Now that we’ve introduced SuperFetch, let’s move on to ReadyBoost.  Whenever we talk about ways to improve a computer’s performance, one of the first things we think of is adding memory (RAM) to a system.  The more memory a system has, the less often it has to access the hard drive to run applications.  However, adding RAM to a system is not always a viable option – either because the machine has no capacity for additional expansion, or because RAM itself is not cheap.  Remember – it is important to make sure that you understand the difference between SuperFetch performing intelligent caching with available RAM and multiple programs causing resource depletion due to the amount of RAM that they use.

So what does ReadyBoost bring to the table?  ReadyBoost is a new feature that allows Windows Vista to use non-volatile memory flash memory such as a USB stick or SD card to improve system performance.  Hard drives are great for large sequential I/O. For those situations, ReadyBoost is not used.  Handling small disk transactions is much faster on solid state memory when compared to hard disks, however the trade-off is that the continual throughput rate of a USB stick or SD card does not stack up well against a hard disk.  ReadyBoost creates a copy of a portion of the disk cache and places it on the flash memory.  All pages on the device are backed by a page on disk. 

Disk cache is used by the system to cache recently used data.  ReadyBoost uses the intelligent memory management of Windows SuperFetch to pick small amounts of data that are slow to get from the hard disk cache and makes a copy of them on the flash drive.  It’s important to remember that this is only a copy, so even if the stick is unplugged, no data is lost and the system keeps going.  The net result is that when the system needs to access small pieces of non-contiguous data, it can get it much faster from the flash drive than the hard disk.  If the system needs to access larger chunks of data, it simply uses the hard disk.  At this point it is important to point out that we use AES-128 to encrypt everything that we write to the device, so if you remove the device, your data stored on the device is still secured.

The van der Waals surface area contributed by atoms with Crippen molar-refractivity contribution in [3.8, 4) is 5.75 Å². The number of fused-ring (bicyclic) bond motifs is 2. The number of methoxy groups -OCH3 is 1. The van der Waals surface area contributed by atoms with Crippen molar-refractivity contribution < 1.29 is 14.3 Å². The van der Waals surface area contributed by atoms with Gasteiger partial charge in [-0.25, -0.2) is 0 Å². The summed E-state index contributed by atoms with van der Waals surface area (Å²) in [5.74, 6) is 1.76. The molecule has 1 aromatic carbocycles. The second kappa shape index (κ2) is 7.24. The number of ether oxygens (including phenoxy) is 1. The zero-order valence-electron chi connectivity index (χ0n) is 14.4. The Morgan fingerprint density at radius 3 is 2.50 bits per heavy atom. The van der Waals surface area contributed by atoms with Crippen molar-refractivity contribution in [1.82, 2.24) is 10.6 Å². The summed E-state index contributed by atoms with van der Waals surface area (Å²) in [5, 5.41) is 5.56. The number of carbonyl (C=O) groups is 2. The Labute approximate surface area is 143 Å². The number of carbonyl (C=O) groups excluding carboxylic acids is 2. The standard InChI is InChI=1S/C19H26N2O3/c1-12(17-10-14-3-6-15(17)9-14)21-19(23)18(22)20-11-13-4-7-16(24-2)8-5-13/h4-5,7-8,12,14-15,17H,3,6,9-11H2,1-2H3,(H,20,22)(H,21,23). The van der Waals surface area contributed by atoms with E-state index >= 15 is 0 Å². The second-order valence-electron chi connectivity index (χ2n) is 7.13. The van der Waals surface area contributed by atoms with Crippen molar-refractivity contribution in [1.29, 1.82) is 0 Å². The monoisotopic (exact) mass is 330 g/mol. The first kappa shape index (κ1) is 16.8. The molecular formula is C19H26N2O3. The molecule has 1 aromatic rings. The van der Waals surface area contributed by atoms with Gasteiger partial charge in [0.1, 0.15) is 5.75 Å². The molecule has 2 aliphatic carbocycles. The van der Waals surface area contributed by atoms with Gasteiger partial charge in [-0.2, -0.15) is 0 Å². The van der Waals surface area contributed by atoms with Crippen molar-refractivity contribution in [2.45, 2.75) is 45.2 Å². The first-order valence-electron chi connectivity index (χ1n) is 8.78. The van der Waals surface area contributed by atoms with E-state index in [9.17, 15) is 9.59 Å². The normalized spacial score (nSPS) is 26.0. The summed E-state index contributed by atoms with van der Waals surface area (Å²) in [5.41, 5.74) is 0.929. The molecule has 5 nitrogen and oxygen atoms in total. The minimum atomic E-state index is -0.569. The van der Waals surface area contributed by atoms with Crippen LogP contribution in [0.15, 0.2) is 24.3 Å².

OK – so what are the guidelines for using ReadyBoost? Generally, it is recommended to have at least a 1:1 ratio of solid state memory to RAM. So if you have 2GB of RAM, you should have at least a 2GB USB stick or SD card. That would be considered the ideal minimum. At the other end of the spectrum, you could have a 2.5:1 ratio of solid state memory to RAM. However, the upper limit of flash that can be used for ReadyBoost is 4GB (due to the limitations of the FAT32 file system).

So what kind of speed increases are you likely to see? In all honesty – it will vary from system to system. On a machine with only 1GB of RAM that is being used heavily, ReadyBoost will provide a noticeable performance increase. Conversely on a system with 4GB of RAM that is not really being stressed by application usage, the benefits of ReadyBoost will not be readily apparent.

There you have it – a quick introduction to ReadyBoost.  The best part of ReadyBoost is that implementing it is easy; all you have to do is plug in a compatible stick and select the “Speed up my system using ReadyBoost” option in the AutoPlay interface. The configuration options of ReadyBoost are very simple – as you can see from the image at left, you have two choices when you plug in your device – whether or not to use ReadyBoost, and how much space on the device to allocate to Ready Boost.  For non-technical users, opening up the case of their home systems and adding RAM can be a daunting task, but going down to the local computer store and picking up an inexpensive, compatible USB stick should be easy enough! 

Here are the requirements for a ReadyBoost-compatible USB Device:

  • The USB Key must be at least USB 2.0
  • The device must be able to do 3.5 MB/s for 4 KB random reads uniformly across the entire device and 2.5 MB/s for 512 KB random writes uniformly across the device.
  • The USB Key has to have at least 64mb of free space

Additional Resources:

 – Tim Newton